Michael Bhaskar: If we built, an AI system that sort of looks at the the climate crisis from that perspective, then know, that that is a huge failure of design. I think it's far more likely that if we have a kind of runaway AI, you know, would it really care about that? It's probably off doing other things. It's at that point, it's, you know, one would hope that it it sort of gone to conduct some vast cosmic experiments and so on, and humanity is the detail. It's far more likely, I think, that in climate terms, AI is a huge positive because, you know, it's clear that trying to sort of adapt our our economy and lifestyle at the speed that perhaps is desirable or even necessary, it's just such a tall order that unless we have new kind of techniques and ideas and and means to implement things coming in. It's just such an almighty challenge. So, you know, we need we need fusion power, but it's this incredibly intricate technology a puzzle. So, if some if we can start having tools that help deliver that, bam. Yeah. You know, we might have solved the energy problem. We need to increase that. So in in almost every way, I think AI makes me feel more positive about how we're gonna fare environmentally. Even if a lot of it is still nebulous, it's not quite clear what it'll do. I just have this sense that we need we need things that are going to move our beyond where we are now. And the fact is we can't really envisage all the solutions to these questions, and that's where AI will help.

Nils Rode: Michael can I ask you a question, the coming wave that you described, would that be the last wave of technology progress ever because, if we think about the next 20, 30 years, there can be this point of ever-increasing artificial intelligence, superintelligence, singularity, progress, and innovation becomes, instantaneous, everything happens in 1 day? Everything will be invented in one day. So is this the last wave?

Michael Bhaskar: Very good question. And the truth is we just don't know. And, you know, it's always interesting to me that, that the term that people use, about superintelligence is the singularity which brings to mind a black hole, and the whole point in a black hole is around the event horizon. You don't really know. You have no information. So I think it's similar with really super advanced AI. Once we get to that point, it's just pure speculation. And, you know, in the book, we're quite careful not to go to that point. We're always staying this side of the sort of superintelligence. However, we do slightly pause it that the next wave after this one would probably be some kind of nanotechnology. So, you know, where it's not just biology. It's kind of all, all kind of atomic level matter becomes a platform for creation. And something to do with that level of manipulation of physical matter would be the wave beyond the wave. But it's so spectacular.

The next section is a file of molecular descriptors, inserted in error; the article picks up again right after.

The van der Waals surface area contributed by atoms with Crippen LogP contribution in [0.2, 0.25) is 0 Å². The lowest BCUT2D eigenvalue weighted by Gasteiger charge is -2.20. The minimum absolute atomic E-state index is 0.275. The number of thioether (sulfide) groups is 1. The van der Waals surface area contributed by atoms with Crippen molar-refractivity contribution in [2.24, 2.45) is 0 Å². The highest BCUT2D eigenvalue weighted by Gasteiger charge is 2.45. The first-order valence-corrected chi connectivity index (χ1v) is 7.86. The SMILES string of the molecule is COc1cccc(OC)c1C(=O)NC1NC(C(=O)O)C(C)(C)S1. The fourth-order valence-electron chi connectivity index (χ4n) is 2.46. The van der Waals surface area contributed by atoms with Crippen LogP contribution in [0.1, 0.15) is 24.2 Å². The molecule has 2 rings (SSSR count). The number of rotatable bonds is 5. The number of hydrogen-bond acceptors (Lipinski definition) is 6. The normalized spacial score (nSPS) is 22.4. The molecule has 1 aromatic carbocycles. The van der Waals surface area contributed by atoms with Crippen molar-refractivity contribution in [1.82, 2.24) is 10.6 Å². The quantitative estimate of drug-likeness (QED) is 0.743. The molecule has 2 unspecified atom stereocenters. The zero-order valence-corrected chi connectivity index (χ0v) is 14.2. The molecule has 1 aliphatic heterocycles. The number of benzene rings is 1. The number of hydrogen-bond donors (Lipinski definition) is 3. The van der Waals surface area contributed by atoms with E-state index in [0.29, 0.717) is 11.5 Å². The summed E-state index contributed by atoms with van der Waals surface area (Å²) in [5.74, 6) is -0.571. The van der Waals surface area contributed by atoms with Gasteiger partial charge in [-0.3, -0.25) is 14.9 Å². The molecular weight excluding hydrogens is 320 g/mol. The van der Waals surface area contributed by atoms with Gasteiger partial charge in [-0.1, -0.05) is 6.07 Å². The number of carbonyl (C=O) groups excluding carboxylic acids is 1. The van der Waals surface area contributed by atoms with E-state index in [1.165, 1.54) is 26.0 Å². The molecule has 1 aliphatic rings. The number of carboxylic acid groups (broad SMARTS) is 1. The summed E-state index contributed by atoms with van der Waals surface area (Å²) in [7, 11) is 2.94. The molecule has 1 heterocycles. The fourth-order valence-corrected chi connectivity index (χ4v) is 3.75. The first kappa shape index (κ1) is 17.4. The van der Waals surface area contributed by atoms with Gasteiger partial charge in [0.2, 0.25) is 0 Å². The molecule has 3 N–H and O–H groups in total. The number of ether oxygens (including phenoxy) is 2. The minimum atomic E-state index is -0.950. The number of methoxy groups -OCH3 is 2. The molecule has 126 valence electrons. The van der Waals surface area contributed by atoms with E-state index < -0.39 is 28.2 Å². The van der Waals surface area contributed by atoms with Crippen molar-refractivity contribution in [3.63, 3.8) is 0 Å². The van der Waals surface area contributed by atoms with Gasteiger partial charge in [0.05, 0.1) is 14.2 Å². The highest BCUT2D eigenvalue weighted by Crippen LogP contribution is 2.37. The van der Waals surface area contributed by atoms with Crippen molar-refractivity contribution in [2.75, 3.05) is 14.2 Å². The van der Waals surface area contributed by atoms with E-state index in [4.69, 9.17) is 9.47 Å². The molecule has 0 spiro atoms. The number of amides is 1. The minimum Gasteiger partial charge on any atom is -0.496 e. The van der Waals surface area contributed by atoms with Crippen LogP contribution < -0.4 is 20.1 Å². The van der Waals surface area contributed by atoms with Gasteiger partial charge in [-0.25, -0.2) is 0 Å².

Nils Rode: It takes more time. That can't be done in a safe.

Michael Bhaskar: You kind of need this wave to get to a place where that is even conceivable. Again, it's so speculative that we don't know. My hunch would be more likely is if this wave is is arriving as as we think is extremely probable, then the world is essentially changed. And rules that have seemed like sort of almost innate rules of history are probably going out of the window. And so perhaps to think in terms of these technological waves that have defined human existence for 1,000s of years, since the very beginning, in fact, to think of it in those terms is no longer appropriate.

Peter Harrison: Charlotte, optimist, or pessimist?

Charlotte Wood: I think on an existential level, I'm an optimist. I think we'll find a way to make it work because I think we must, and I genuinely believe that we will. I think on the pessimistic side, there will be casualties along the way, when you think about things that are written about in the book of kind of bad actors using AI to be able to kind of enact negative events at such a big scale. I do think that that is likely, and I I don't know how we'll avoid that. See, I hope we can avoid it to the greatest degree possible, but I think bad things happen in the world today and AI means that that can be.

Peter Harrison: But the social challenges we've got in the world today are going to be the, for me, the thing which comes to the fore. Michael, can I ask to conclude a slightly more parochial question? DeepMind was a was a UK company. Fantastic, you know, based just down the road and that's what we're thinking that that went in. UK is ranked third but behind two huge superpowers of the world in AI. Do you think it could have been different? And had AI been able to raise the money in the UK to start growing itself properly that this could have been much more a UK driven business?

Michael Bhaskar: If I'm commenting on DeepMind, really is just an observer. I mean, so I think the answer is probably not. I don't think there was a route whereby the UK alone would have ever hosted one of the world's leading AI labs just because the talent, the compute, everything, it requires, you know, enormous amounts of capital, and most of that exists in the US. So, I think it's a nice thought, but it's not necessarily a surprise that until, you know, recently France, Germany, the UK, even Japan, South Korea, none of these countries has had one of the leading labs. So I think it seems implausible to me that it would have happened. A great shame because I think it would be brilliant for Britain if we did have a sort of homegrown thing, DeepMind is still based in London, so I think it's a huge positive for Britain anyway. And, all the other big AI labs are opening here, and there are still homegrown companies coming through. We should just be encouraging that doing everything we can to make sure that more companies start that there's scale up funding available. I don't think we're going to necessarily expect to have open AI founded here, existing here. But I think we should have companies that are competitive with the next layer down and beyond.

Peter Harrison: Thank you for a fantastic conversation. It's been just touching on both timeliness of the publication of the book, but also many of the thoughts inside it. But lots of food for thought. So grateful for you coming in today.

Michael Bhaskar: Thank you very much for having me. Cheers.